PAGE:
Thankfully, I followed this woman’s advice and prepared to bring the book to a close. I had already arranged many of the quotes into chapters about various topics relating to autism.  Each chapter had several subsections.  Two friends had each read a few incomplete chapters over the months to see if the book was readable and useful. One of the women, whose son is on the spectrum, told me that she felt the book would be useful not just to parents but to educators, coaches, and doctors.  With this thought in my mind, I plugged the remaining quotes into the appropriate chapters and began adding the rest of the stories. I was still sketching out chapter introductions, which are my own narrative regarding the topics such as sensory differences, parent advice, awareness, etc.

At this point in the process, I had the opportunity to attend a publishing event, carrying a crumpled chapter in my hand, to get professional advice. It had never occurred to me that my typed pages were not as small as the pages of a book. I personally felt, going into this event, like the book might be a little skimpy. There were so many topics to cover. I was utterly surprised when, after telling professionals how many words were in my document, I found out that my book would be well over four hundred pages long! What person in their right mind would read a non-fiction book that long? More importantly, what parent whose child had just been diagnosed with autism would even consider reading a book that long? Who knew? I had written an encyclopedia.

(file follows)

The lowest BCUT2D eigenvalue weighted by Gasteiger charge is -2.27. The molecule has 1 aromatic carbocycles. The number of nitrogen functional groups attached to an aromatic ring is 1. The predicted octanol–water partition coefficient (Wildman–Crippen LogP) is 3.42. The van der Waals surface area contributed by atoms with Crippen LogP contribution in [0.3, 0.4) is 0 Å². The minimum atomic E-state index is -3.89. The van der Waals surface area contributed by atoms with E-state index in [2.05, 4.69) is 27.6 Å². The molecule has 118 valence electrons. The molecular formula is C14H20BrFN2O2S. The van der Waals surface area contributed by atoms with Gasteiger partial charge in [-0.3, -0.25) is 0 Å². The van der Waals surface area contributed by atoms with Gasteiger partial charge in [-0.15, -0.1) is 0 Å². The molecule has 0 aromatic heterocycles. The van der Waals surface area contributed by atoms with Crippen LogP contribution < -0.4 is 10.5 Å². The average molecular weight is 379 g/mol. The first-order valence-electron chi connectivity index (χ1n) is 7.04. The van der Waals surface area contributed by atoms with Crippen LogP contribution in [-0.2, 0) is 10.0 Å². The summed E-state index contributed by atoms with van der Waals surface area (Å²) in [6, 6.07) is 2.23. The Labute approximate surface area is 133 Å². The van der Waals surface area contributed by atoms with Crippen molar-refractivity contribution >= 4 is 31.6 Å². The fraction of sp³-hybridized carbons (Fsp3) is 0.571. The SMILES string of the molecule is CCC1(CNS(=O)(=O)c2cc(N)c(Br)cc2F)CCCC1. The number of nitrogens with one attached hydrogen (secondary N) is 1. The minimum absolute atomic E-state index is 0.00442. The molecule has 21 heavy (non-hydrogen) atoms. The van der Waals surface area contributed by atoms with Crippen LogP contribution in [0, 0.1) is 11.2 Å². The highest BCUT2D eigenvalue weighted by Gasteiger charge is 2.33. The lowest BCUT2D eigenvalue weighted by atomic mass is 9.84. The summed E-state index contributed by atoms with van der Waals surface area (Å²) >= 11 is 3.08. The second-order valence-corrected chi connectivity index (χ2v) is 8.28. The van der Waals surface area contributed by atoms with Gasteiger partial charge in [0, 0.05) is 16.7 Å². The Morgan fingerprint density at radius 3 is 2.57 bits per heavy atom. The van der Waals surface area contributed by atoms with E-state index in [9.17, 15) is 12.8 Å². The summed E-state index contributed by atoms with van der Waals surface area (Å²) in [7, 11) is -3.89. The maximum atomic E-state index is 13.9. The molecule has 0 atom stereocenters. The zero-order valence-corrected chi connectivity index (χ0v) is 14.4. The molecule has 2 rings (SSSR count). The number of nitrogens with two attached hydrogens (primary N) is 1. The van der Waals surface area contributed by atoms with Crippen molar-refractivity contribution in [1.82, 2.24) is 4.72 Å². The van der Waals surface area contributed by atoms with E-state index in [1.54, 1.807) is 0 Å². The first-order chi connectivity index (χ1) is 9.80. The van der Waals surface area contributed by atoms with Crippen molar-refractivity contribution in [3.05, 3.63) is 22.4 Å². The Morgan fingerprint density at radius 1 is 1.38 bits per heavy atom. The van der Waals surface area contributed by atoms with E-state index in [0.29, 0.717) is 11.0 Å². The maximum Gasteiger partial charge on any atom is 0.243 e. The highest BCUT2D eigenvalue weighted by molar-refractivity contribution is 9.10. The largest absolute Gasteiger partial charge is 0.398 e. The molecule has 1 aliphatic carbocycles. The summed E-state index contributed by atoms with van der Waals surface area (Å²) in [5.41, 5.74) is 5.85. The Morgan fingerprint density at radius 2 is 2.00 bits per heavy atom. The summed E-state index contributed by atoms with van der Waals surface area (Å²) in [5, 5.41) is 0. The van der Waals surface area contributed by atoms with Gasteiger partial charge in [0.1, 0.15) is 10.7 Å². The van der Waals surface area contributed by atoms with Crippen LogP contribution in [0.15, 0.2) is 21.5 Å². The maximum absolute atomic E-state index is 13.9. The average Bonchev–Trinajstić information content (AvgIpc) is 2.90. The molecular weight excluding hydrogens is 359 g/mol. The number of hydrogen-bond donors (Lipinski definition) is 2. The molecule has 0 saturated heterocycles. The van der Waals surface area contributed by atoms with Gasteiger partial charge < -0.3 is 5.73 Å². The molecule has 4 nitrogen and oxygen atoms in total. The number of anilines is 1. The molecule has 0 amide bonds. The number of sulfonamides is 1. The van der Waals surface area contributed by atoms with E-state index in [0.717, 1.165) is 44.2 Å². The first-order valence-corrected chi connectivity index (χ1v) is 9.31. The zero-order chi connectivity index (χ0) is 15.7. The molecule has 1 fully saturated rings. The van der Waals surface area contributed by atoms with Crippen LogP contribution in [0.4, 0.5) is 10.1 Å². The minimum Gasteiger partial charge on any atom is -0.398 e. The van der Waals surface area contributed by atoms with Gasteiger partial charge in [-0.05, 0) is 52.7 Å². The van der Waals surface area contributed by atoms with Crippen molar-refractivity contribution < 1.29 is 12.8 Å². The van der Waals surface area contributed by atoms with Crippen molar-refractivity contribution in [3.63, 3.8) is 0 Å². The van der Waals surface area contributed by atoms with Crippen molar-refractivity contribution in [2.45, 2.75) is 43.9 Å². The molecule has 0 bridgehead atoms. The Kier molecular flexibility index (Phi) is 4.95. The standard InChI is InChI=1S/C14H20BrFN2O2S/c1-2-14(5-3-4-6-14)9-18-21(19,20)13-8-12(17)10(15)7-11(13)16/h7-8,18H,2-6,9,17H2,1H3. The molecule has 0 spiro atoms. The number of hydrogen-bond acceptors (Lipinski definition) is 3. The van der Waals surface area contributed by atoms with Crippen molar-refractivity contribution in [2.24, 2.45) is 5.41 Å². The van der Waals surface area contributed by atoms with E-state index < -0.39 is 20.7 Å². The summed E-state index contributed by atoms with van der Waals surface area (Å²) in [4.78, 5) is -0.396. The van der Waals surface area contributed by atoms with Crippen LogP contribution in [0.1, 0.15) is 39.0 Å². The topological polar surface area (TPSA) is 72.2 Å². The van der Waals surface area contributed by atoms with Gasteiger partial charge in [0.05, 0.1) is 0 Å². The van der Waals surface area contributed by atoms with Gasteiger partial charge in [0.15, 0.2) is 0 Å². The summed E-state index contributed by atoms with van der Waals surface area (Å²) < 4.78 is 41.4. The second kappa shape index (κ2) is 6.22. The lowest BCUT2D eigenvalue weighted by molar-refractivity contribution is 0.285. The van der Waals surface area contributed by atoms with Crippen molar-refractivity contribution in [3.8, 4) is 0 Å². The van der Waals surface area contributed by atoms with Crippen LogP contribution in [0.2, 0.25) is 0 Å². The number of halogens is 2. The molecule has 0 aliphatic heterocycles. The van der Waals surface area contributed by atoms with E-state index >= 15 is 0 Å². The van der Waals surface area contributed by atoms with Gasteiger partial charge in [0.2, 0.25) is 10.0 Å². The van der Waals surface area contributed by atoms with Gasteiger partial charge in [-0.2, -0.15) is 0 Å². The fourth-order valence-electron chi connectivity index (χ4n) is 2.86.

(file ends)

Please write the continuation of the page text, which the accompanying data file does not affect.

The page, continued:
I began the hard work of choosing my chapter topics. Which chapters should I include in this book, and which will go into a later book? I began rearranging some quotes that could have gone into multiple chapters and rewriting introductions. I finally came up with a finished manuscript that seemed right. I proofread it repeatedly, and recruited the help of my beta readers. What a relief! My rough draft was complete!

Now, I can take care of some real-life things that have been stacking up and be ready to revise and proofread when I get feedback in April. I made the right choices for the first book. Or did I? I continue to second guess myself. Maybe I should put everything back in and just publish the encyclopedia.

Retired or Author?

Am I retired? When I began this blog in 2014, I adopted the theme of “Retirement – My New Reality” and somewhere along the way, retirement does not seem like my reality.  I am……. Hmm. Who am I? When I think about who I am, the word retired doesn’t  pop into my brain as readily as it once did. I am busy, but have plenty of time to relax, frequently. I am a grandmother, enjoying a three-month-old without the pressure of parenting. I am a somewhat lazy gardener who still manages to grow enough kale to make smoothies all summer and enough lettuce to make a big salad almost every night for most of the summer. We won’t talk about the tomatoes that were ravaged by the deer last year. I volunteer as conversation tutor for adults learning to speak English. I am a college instructor, teaching one class only in the fall, my own time schedule. And oddly, I teach MATH, yet I am a writer!